The relatively high number of downloads of the German app – about 22 million in a country of 83 million people – is a sign of public confidence. Belgium, with a population of about 11.5 million, already has more than 1 million downloads for its app. In countries that opted for centralised systems, however, the numbers are much lower: about 4,2 million downloads for France’s population of 67 million, and about 100.000 downloads in Hungary, with a population of 9.8 million.

The UK has stumbled in its tech response to the pandemic. After legal challenges, delays, and leaks, the UK took a major U-turn and abandoned its centralised tracing app in favour of a model based on decentralised technology. In a country with about 67 million people, the new “NHS COVID-19” app has been downloaded at least 16.5 million times.

Privacy concerns eased

The concerns of civil society have been taken seriously in most cases throughout the EU. In Germany, a group of digital rights NGOs wrote an open letter in April protesting the initial centralised-data approach of the app and calling for decentralised data storage. The government soon shifted to a decentralised system. The Green Party and others in Germany also advocated strongly for legislation to secure certain protections related to the apps.

Globally, digital-rights NGOs stress that any data collection must be limited to the purpose of tracing Covid-19 infections. Data should not be used for other purposes such as law enforcement, national security, immigration control or commercial purposes. In Austria, where the first European tracing app “Stopp Corona” was launched in March, it had been reviewed independently by NGOs noyb, and SBA research.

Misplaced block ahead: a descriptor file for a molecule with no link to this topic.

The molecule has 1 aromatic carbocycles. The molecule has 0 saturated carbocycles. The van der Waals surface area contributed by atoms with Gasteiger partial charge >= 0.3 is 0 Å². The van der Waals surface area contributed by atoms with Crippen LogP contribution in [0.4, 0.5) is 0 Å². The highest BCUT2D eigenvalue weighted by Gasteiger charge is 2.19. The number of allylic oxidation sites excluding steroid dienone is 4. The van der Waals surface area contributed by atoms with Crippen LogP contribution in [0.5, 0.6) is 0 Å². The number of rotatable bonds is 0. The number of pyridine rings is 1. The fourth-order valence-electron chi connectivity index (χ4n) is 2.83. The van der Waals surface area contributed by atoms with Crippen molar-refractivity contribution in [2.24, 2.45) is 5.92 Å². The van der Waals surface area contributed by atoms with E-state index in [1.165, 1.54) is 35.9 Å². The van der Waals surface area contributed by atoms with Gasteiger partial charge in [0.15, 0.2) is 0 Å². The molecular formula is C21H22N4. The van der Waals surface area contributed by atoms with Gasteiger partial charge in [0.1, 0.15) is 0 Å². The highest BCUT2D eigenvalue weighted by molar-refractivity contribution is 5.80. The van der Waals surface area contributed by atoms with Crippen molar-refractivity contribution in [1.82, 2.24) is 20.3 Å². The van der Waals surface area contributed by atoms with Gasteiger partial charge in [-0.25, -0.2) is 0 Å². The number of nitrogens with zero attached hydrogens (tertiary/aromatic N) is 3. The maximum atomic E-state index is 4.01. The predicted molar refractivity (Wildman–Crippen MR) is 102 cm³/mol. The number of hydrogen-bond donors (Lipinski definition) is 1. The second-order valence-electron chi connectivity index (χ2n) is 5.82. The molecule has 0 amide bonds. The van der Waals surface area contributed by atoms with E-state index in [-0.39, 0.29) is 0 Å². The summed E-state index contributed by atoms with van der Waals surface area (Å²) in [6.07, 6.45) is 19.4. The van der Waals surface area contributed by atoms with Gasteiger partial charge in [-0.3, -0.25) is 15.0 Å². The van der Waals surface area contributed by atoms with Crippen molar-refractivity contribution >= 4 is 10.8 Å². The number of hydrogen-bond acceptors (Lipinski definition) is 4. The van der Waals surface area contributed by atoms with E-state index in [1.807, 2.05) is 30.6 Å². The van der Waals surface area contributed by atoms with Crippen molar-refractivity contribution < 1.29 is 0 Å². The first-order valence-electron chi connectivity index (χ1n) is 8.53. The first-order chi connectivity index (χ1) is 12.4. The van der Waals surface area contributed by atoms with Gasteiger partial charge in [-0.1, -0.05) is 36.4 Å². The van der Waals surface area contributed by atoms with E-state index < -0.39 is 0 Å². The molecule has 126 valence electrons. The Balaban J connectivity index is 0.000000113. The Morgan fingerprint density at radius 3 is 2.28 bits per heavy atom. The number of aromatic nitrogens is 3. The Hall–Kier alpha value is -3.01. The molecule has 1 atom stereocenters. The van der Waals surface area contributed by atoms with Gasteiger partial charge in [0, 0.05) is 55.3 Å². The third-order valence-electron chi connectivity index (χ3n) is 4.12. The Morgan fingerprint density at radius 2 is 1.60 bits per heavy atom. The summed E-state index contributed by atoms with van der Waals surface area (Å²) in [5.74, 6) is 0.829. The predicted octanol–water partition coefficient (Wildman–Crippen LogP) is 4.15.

Furthermore, the installation and use of the apps must be voluntary. Many EU states continue to wrestle with the question of whether to make contact-tracing apps mandatory, but such proposals often run into immediate public opposition and are quickly taken off the table again. The EU Commission and the European Parliament both argue for a voluntary approach.

Big tech to the rescue?

In the development process, Apple and Google were indispensable to ensuring these apps would have a chance at reaching enough smartphone users across the planet for proper functionality, since 99 percent of smartphones run on either on iOS or Android. The joint effort of those tech giants to tackle the pandemic by providing an API for contact tracing was gratifying, though it also exemplified their domination in the field despite their lack of democratic accountability to the public.

In the end, contact-tracing apps are just one of several tools to contain the pandemic, and we don’t know for certain yet how effective they will prove to be. While they are not a silver bullet, they can supplement the process of manual contact tracing. This alone makes it worth trying, especially considering the alternative: if health authorities can’t keep up with the virus, governments will have no choice but to again impose stricter measures like lockdowns. At the same time, tracing apps cannot replace ubiquitous, fast and accurate testing.

The bottom line: Do not rely on technology alone; keep your distance, wear a mask and for god’s sake wash your hands.